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Let's Talk About Honey! The Role Of Honey Supers In Beekeeping

The Role of Honey Supers in Beekeeping

Let's dive into the world of honey supers and how they play a crucial role in beekeeping. Bees work diligently, and as a beekeeper, it's essential to provide them with the space they need to store honey efficiently.

When Bees Store Honey

Bees collect nectar from flowering plants within about a one-mile radius of their hive. Late April through June, they gather more nectar than they need, which is then stored as honey, causing the hive's weight to increase. For the rest of the year, hive weight either remains stable or decreases. In some regions, colonies may put on a bit of weight during the fall nectar flow in September and October.

Managing Honey Storage

To prevent bees from storing honey in the brood chamber and reduce the risk of swarming, beekeepers must provide ample space for honey storage. Remember, as a beekeeper, you're working to control swarming, while bees have a natural instinct to swarm. Having a plan for honey management is crucial.

The Ideal Location for Honey Storage

Bees typically store honey above their brood nest. This is why vertically oriented hives tend to yield more honey than horizontal ones.

Nectar to Honey Transformation

Nectar contains around 80% water, and bees need to reduce it to less than 18% water content to turn it into honey. Generally, if a frame of honey is more than 75% capped, the honey's overall water content is less than 18%. Honey with over 18% water content has the potential to ferment if not consumed promptly. Always check the moisture content of your extracted honey with a refractometer; it should be between 14% and 18%.

Understanding The Keeper's Hive Configuration

To review, The Keeper's Hive configuration includes an 8-frame brood chamber, a queen excluder, a medium nuc spacer box, and a deep nuc exchange box. Honey supers, the boxes where bees store honey, are placed above the deep exchange box. I recommend using two mediums but you could use one deep nuc box as a honey super.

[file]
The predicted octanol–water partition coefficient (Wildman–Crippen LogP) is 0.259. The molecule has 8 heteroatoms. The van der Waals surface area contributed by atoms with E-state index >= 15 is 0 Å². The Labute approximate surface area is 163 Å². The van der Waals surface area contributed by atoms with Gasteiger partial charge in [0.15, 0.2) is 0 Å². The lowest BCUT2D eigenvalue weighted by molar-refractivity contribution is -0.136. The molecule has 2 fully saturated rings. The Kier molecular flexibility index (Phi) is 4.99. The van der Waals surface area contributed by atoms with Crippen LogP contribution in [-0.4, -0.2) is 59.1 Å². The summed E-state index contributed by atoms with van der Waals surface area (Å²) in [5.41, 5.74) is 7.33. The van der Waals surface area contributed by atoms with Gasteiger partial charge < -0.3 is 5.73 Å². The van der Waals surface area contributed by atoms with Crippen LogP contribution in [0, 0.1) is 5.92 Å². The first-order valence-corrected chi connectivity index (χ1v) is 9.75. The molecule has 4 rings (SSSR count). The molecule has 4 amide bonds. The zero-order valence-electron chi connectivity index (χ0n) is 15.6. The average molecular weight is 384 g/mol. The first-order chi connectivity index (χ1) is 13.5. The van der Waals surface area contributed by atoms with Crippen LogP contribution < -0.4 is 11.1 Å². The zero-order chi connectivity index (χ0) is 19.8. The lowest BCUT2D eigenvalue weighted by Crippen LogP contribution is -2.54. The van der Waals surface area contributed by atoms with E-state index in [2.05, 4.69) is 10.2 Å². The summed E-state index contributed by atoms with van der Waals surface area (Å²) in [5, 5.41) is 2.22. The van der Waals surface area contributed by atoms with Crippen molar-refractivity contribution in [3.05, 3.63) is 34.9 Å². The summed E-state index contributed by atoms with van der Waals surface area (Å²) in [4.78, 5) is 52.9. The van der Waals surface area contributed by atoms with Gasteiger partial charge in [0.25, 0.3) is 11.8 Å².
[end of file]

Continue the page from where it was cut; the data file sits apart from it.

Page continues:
Appreciating Seasonal Honeys

It's a delight to savor the different types of honey produced throughout the season. Each time a new tree or plant blooms, the honey's flavor and color change. Spring honey is light and floral, summer honey is standard, and fall honey is dark and caramel-like. Harvesting honey regularly allows you to appreciate these unique flavors.

Honey Harvest and Production

Two medium or one deep honey super can yield about 30 pounds of honey, a perfect amount for your family and to share with friends and neighbors. You can also harvest honey more frequently, and the bees will continue foraging to fill the supers. If abundant honey production is your goal, we recommend trying the Two Queen Keeper. 

Balancing Honey Harvest and Bee Health

Beekeepers sometimes worry about taking too much honey. Remember, as a beekeeper, you're managing bees in a hive, not tending to free-living bees in a tree. A typical tree cavity size is about 40 liters, equivalent to the volume of a deep 10-frame box. Bees will fill your honey supers, but they only need a 10-frame deep of honey to survive the winter. If you choose to leave the deep exchange box, full of honey in the fall, on the hive for the winter, it's all they'll require. Any supers placed above the deep exchange box contain honey for you. The bees don't need it, and it may even make their winter more challenging if left on the hive.

A Unique Approach

Please consider harvesting the honey the bees put in your honey supers, even if it contradicts traditional teachings to leave it in the hive during the first season. I'm a dissenter in this regard, and I encourage you to explore this approach.

Prioritizing Bee Health

Ultimately, don't let honey production be the sole driver of your beekeeping journey. Focus on keeping healthy bees, and rest assured, healthy bees will produce plenty of honey. No need to worry!

Happy beekeeping, and may your hives thrive! 🐝🍯


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